The private show pond in Lim Chu Kang. (Photo: Aqil Haziq Mahmud)
Native to South America, the arapaima is one of the world’s largest freshwater fish, capable of reaching 3.5m long and weighing up to 300kg. Common prey include a variety of fish, crustaceans, insects and land animals small enough to fit in its mouth.
Unlike most fish, the arapaima breathes oxygen through its mouth, meaning it comes up every now and then for a gulp of air. This allows it to live in murky, slow-moving waters that are usually very low in oxygen.
The fish owner said his father bought some 50 arapaima babies about a decade ago to keep as pets. As the years went by, people put other unwanted fish – like alligator gars, pacus and catfish – into the pond.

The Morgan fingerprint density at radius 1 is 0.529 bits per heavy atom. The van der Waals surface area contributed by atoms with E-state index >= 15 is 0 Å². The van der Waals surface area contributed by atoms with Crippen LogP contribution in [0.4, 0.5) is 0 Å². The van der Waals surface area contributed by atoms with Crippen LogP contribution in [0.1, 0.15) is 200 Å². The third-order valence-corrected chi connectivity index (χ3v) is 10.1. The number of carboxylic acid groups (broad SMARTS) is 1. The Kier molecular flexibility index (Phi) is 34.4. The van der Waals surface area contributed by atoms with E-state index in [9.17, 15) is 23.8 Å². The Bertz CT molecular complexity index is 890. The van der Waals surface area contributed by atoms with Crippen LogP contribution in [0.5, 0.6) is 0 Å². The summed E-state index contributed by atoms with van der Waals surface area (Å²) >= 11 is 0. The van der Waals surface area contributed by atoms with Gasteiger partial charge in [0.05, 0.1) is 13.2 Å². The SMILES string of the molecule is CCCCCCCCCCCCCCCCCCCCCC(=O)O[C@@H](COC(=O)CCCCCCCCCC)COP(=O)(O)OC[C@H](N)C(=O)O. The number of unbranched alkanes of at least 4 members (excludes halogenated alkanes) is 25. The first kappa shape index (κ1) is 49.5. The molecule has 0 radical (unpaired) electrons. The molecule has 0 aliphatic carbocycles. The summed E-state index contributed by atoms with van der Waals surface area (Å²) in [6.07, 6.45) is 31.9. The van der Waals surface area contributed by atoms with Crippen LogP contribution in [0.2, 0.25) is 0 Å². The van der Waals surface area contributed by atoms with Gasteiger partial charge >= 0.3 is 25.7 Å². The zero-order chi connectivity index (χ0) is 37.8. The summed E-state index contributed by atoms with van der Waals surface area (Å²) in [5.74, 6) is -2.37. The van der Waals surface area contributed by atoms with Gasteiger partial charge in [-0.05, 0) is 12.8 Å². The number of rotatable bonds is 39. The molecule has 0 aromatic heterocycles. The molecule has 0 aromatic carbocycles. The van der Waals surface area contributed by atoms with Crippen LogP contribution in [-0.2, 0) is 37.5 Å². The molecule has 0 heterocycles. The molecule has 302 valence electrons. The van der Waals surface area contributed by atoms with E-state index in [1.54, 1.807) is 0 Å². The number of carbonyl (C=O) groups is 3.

Now Mr Lim said there are about 90 fish – including at least two arapaimas – in the pond, and he has pledged to adopt and move all of them to another site at Dempsey Road. There, most of the fish would be ornamental.
As for the arapaimas, Mr Lim plans to breed them and export their meat – which he said costs more and tastes better than the locally popular sea bass – to major markets like Japan and China. He will also sell “small amounts” in Singapore.
This kind of business is lucrative, as arapaimas grow much faster than sea bass: Mr Lim said they can go from babies to 10kg in 14 months, while the latter can only hit 1kg in the same amount of time.
For those living in the Amazon basin, the arapaima has for centuries been part of their staple diet. So much that since the 1960s, its population has been in steady decline due to increasing human pressure.